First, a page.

I woke up early to two ladies rustling around wanting to get away by 7am. Why!? Visibility was zero at this time in the morning and I really didn’t see the point of walking a scenic track when you can’t see anything. Serious “hut baggers” they were so they were on a mission to tick off (or bag) the huts on their list. As they left they made some comments to me about having a map and compass, like I was a little foolish going it alone. I said I was fine as I had GPS – modern day hiker me! They also said that if I get scared then I should return to the hut. I tried to appreciate their mothering but I couldn’t help but think to myself that they were the dumb arses who were setting off in poor visibility. I take after my mother on the stubborn front and when strangers question my ability to do something alone, I tend to give them the middle finger and become even more determined to prove them wrong. I spent the morning trying to ration my coffee granules. How many cold water coffees could I make with my remaining teaspoon of coffee? I reminded myself that cold watery coffee is still far better than just rain water from the tank.
After a morning of card games with Sue and Jamie we were rewarded with a clearing of clouds and glorious weather for the rest of the day. We set off in opposite directions. I started with climbs over two sharp peaks on all fours. There wasn’t a track as such, just ropes and chains and rocks, which I enjoyed the most. It was risky business. I can’t lie and say I didn’t feel a little scared but the adrenaline and enormity of it all subsidied my worries. Once over the second peak I was greeted with the infamous ladder. I laughed and said out loud “you’ve got to be kidding me“. Silence. I was on my own. The rock climb to the bottom of the ladder was even worse than the ladder itself. There were no room for errors.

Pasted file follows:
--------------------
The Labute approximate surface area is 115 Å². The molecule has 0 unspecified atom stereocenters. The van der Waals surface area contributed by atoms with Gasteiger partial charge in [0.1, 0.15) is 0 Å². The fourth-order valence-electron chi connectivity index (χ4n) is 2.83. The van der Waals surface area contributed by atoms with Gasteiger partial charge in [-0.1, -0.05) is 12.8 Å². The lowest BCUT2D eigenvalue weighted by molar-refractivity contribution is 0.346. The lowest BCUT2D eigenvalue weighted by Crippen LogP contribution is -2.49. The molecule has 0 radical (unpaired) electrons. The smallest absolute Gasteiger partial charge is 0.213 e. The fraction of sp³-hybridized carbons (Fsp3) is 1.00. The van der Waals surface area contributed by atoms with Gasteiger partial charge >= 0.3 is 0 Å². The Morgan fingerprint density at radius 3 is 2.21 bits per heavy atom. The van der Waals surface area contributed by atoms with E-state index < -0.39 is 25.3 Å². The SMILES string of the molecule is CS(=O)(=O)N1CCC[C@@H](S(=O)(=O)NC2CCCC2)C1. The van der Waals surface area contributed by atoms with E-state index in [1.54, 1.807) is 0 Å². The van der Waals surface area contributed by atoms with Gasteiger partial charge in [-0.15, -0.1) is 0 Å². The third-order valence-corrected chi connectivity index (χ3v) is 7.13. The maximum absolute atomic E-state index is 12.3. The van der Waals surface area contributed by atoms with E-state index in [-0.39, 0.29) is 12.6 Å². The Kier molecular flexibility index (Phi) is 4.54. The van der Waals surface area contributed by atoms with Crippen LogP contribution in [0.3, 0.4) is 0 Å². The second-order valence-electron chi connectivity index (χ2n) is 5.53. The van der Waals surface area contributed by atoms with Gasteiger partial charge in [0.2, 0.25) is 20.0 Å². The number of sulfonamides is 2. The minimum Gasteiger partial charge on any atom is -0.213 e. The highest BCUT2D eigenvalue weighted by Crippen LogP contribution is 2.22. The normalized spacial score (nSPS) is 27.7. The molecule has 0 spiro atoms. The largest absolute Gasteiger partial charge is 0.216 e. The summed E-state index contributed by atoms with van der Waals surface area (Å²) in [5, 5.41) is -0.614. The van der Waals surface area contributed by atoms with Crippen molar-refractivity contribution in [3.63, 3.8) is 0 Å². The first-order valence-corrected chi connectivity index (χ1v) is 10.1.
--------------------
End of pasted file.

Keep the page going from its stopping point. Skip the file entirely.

I was giddy with excitement, I couldn’t have imagined a more enjoyable track if I tried. I sat at the top admiring the view for 30 minutes. I walked on to Kime Junction where there was a 15 minute turn off to the next hut. I wasn’t staying there but I was running low on water and it was another two hours until the next source. I was eager to push on to the end so I sacrificed some water to save time. I passed a group of young sea scouts who were each carrying the kitchen sink with them. God knows how they were going to get over those peaks, they looked buggered already. I was forever thankful for my tiny day pack.
With my light load I flew down the mountain to historic Field Hut in excellent time. It would have been awesome to stay here as planned as it was one of the first huts built in NZ (1924) and the oldest remaining hut in Tararua Forest Park. I met a German guy there who had done some long days tramping. Again, he was carrying a year’s supply of food and things like an espresso machine. Ha. I was contemplating staying the night just so I could enjoy a good coffee with him but I still had some energy left in me so I pushed on. My knees were starting to feel it so I ran some of the way down to get it over with quicker. It was just bush by this point so not much to look at.
I reached Otaki Forks, the finish, at 6:15pm to find my bike and emergency food still there. Some of the TA walkers (walking the length of New Zealand) I had met had put a note on my bike which was a lovely welcome. I was joined in the hut by two of the sea scouts who had left the group as one of them had felt ill. They weren’t overly chatty but nice enough lads and so funny to listen to. Typical geeky lad talk about Harry Potter and bush tucker kept me amused for most of the night. They too were carrying enough to feed the 5000. I went for a swim in the river, washed my clothes and enjoyed a dinner of cold couscous and salami. I had made it. Four days of unforgettable track, magnificent weather and thrilling challenges. Highly recommended.